Happy World Car-Free Day, to those who celebrate.
On Friday, Minneapolis is hoping some of its 160,000 downtown workers find a new route to work. A way that doesn’t involve one person in one car, white-knuckling through miles of gridlock and construction detours, then fighting for a parking spot.
Urban planners don’t care how you get here. Hop on a bike or a bus or light rail or one of those hilarious rental scooters. Carpool or telecommute from home. They just want you out of your car for one workday, just to see how it feels.
Sixty percent of the people who drive into downtown Minneapolis to work drive alone, said John Barobs, spokesman for Move Minneapolis, the nonprofit that’s organizing the Car-Free celebration. You can visit moveminneapolis.org to learn more about the event and the various bribes the city is offering to get you to take part, including free bus passes and raffles for free bikes.
“We’re going after that 60 percent,” Barobs said. “Because we realize many of them are probably really frustrated, especially with the [yearslong] I-35W project. It’s just getting more difficult to get into work, and it’s getting more expensive. A lot of surface lots have gone away ... people are building on those former parking lots.”
The city has big plans for a more car-free future. The 2040 plan calls for neighborhood retail hubs so people don’t have to drive every time they want to buy groceries or toilet paper. Over the next two decades, the city hopes to reduce car trips, and the pollution they generate, by 37 percent.
At this point, I’m just going to type some random gibberish — Spaghetti! Pinochle! Fahrvergnügen! — because half of you are already heading to the comment section to yell about bike lanes.
I’m not saying you have to bike or bus to work. Not everyone can, not everyone needs to. But if you wanted to give it a try, it’s not as inconvenient and sweaty as it seems when you’re cruising along behind the wheel of a car.
Take it from me, the laziest multimodal commuter you will ever meet. You’re talking to someone who used to live half a mile from a Target store and who drove there every single time, just in case she happened to impulse-buy a watermelon that was too heavy to carry home. This is the person who’s telling you she now bikes to work every day.
I haven’t been a regular car commuter since 2015, when they demolished the old Star Tribune building and built a park on top of our parking lot. After I watered the grass of The Commons with my tears, I set about finding another route to work.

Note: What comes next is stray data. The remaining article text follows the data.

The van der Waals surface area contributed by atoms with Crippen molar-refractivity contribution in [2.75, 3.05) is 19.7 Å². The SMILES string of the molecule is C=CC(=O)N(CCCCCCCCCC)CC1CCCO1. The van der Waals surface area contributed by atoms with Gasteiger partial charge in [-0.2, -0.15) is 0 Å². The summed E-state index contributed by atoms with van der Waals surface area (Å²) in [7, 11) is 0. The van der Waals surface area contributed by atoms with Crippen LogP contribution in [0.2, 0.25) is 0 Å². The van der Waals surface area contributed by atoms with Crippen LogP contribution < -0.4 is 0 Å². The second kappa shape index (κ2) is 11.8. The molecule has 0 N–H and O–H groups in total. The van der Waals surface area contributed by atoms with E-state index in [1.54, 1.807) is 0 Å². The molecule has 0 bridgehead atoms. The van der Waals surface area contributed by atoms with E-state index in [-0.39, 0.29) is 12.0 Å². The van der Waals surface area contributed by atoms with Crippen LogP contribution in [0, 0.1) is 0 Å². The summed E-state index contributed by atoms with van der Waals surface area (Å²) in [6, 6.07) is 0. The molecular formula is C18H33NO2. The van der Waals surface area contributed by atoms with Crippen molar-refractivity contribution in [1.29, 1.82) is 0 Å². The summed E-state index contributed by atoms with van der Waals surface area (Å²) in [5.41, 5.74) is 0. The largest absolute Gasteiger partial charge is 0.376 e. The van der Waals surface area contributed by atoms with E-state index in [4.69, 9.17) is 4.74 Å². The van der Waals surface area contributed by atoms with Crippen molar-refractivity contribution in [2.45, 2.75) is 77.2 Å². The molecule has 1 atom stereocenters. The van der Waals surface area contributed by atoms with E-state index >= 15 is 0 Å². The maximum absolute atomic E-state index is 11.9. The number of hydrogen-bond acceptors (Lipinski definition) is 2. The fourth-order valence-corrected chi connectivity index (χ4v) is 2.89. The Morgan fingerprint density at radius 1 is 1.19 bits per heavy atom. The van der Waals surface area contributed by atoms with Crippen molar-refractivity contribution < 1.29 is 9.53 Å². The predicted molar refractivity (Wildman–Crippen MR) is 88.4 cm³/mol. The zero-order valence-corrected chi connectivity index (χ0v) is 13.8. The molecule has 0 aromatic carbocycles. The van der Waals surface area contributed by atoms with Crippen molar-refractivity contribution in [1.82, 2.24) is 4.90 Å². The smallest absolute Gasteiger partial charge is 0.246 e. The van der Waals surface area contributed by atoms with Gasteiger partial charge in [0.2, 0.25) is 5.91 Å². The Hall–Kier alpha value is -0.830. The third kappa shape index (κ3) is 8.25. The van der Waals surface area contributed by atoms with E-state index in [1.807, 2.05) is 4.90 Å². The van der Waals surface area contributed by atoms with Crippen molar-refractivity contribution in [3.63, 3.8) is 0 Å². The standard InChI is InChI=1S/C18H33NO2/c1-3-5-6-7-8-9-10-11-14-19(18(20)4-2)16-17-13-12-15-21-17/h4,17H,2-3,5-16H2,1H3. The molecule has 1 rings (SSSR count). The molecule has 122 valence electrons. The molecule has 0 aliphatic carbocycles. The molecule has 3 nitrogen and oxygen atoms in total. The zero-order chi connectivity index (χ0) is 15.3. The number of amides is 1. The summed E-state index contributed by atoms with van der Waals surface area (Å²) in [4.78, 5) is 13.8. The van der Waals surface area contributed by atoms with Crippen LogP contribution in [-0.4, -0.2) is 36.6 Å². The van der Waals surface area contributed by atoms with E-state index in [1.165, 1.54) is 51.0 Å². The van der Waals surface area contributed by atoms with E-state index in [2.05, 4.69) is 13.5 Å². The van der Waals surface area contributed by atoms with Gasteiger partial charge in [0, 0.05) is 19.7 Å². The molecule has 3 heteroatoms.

“You’re welcome, Earth!” I yell these days as I wobble through downtown on my bike.
Before those green-thumbed maniacs turned my sweet asphalt parking lot into flower gardens and green space, I’d never once set foot on the light-rail platform two blocks from my house or the bike path that ran past my door into downtown.
Mass transit always seemed like way too much work. At least until I was forced to choose between buying a Metro Transit pass or paying for downtown parking. Would I freeze to death waiting around for a train in the middle of winter? Would I squelch into the office dripping sweat if I biked to work in the middle of summer? Would I ever buy watermelons again?
Choiceless and late for work, I gave the rails and trails a try.
And it was fine. I didn’t freeze. I didn’t melt. I didn’t pour all my money into parking ramp fees. My commute took about five minutes longer than my old drive time. I now live so close to downtown, I sometimes go weeks without moving my car.
The worst part of my new commute was figuring out how to commute. It took me an embarrassingly long time to map out a bike route and figure out the transit timetables. The first time I had to make a left turn from a bike lane on the right side of the street, I gave up, bailed off the bike and walked it across the crosswalk.
Don’t be like me. Be better than me. If you reach out to Move Minneapolis, they can help you plan your ride and find your bus routes and connect you with carpool buddies.
Transit is a fraught topic in this town. People yell at each other about bike lanes and bus stops and parking spaces, as if carving out space for some — bikes or buses or pedestrians — takes away from everyone else. Drivers begrudge the cyclists their bike lanes. Cyclists begrudge the buses the time it takes to pull over into a bike lane to pick up new passengers. Pedestrians just hope none of those wheeled lunatics squash them while they’re trying to cross the street.
Car-Free Day is your chance to be the cyclist, teetering in a blocked bike lane with cars zooming inches away. Or the bus rider surfing the free Wi-Fi while the bus driver barrels along the highway shoulder. Or the pedestrian, exploring the city and dodging the traffic.
This is a big city. I bet if we tried, we could find space for us all.